And contrast it to the unoptimized program which gave infinitely many solutions:

Y = 0 ;
Y = s(0) ;
Y = s(s(0)) ;
Y = s(s(s(0))) ;
...

So, your program is incomplete, and any questions about further optimizing it are thus not relevant. But we can do better, let me restate the actual definition we want to optimize:

plus(0, X, X) :- natural_number(X).
plus(s(X), Y, s(Z)) :- plus(X, Y, Z).

In practically all Prolog systems, there is first-argument indexing, which makes the following query determinate:

?- plus(s(0),0,X).
X = s(0).

But many systems do not support (full) third argument indexing. Thus we get in SWI, YAP, SICStus:

?- plus(X, Y, 0).
X = Y, Y = 0 ;
**false**.

What you probably wanted to write is:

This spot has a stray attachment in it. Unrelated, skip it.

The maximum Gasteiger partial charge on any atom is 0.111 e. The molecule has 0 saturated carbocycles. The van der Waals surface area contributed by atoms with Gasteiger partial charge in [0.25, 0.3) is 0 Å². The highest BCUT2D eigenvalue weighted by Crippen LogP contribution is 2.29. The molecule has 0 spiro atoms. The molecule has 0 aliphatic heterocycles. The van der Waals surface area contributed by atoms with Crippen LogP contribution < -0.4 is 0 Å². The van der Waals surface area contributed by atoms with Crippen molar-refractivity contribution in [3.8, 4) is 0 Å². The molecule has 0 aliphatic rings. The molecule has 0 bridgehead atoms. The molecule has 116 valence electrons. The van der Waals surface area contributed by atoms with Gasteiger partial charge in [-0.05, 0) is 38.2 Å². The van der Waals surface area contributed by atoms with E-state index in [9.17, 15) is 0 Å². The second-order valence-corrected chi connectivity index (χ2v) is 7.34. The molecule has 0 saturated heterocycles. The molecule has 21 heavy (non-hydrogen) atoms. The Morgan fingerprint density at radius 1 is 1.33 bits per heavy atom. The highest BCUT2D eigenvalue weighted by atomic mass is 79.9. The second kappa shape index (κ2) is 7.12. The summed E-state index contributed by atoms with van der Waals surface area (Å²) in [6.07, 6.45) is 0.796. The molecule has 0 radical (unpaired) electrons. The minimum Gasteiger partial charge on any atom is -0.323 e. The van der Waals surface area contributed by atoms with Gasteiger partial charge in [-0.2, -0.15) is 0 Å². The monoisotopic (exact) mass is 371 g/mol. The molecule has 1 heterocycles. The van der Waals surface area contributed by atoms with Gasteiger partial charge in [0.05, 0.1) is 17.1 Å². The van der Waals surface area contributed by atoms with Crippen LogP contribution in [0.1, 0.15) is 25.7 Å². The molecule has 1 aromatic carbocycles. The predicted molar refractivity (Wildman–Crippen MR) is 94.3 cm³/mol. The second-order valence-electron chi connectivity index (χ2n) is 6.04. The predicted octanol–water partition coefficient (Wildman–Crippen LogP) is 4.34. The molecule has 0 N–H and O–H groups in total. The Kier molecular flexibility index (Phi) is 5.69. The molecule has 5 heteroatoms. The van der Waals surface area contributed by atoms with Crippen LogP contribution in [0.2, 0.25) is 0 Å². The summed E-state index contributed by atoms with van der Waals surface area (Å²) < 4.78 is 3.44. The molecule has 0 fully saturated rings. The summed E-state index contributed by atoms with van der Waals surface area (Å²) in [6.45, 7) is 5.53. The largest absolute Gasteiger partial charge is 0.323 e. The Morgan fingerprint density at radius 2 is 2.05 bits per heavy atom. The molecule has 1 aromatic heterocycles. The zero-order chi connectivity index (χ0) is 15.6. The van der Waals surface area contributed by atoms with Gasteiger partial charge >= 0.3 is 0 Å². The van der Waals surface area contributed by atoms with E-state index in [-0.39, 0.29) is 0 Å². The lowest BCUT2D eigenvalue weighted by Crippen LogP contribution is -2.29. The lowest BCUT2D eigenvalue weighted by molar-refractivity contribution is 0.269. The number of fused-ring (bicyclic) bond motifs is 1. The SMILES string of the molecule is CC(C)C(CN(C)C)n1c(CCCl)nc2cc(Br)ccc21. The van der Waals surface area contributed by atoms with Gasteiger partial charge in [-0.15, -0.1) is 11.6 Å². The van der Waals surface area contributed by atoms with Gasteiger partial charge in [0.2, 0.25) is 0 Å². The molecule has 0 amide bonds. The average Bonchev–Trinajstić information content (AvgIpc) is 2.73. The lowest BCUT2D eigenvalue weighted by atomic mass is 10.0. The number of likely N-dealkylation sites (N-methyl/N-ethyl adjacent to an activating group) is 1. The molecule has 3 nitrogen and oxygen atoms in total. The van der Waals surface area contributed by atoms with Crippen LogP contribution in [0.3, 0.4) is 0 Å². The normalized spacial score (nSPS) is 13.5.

pluso(X, Y, Z) :-
% Part one: green cuts
( X == 0 -> ! % first-argument indexing
; Z == 0 -> ! % 3rd-argument indexing, e.g. Jekejeke, ECLiPSe
; true
),
% Part two: the original unifications
X = 0,
Y = Z,
natural_number(Z).
pluso(s(X), Y, s(Z)) :- pluso(X, Y, Z).

Note the differences to `pluspo/3`

: There are now only tests prior to the cut! All unifications are thereafter.

?- pluso(X, Y, 0).
X = Y, Y = 0.

The optimizations so far relied only on investigating the heads of the two clauses. They did not take into account the recursive rule. As such, they can incorporated into a Prolog compiler without any global analysis. In O'Keefe's terminology, these green cuts might be considered blue cuts. To cite The Craft of Prolog, 3.12: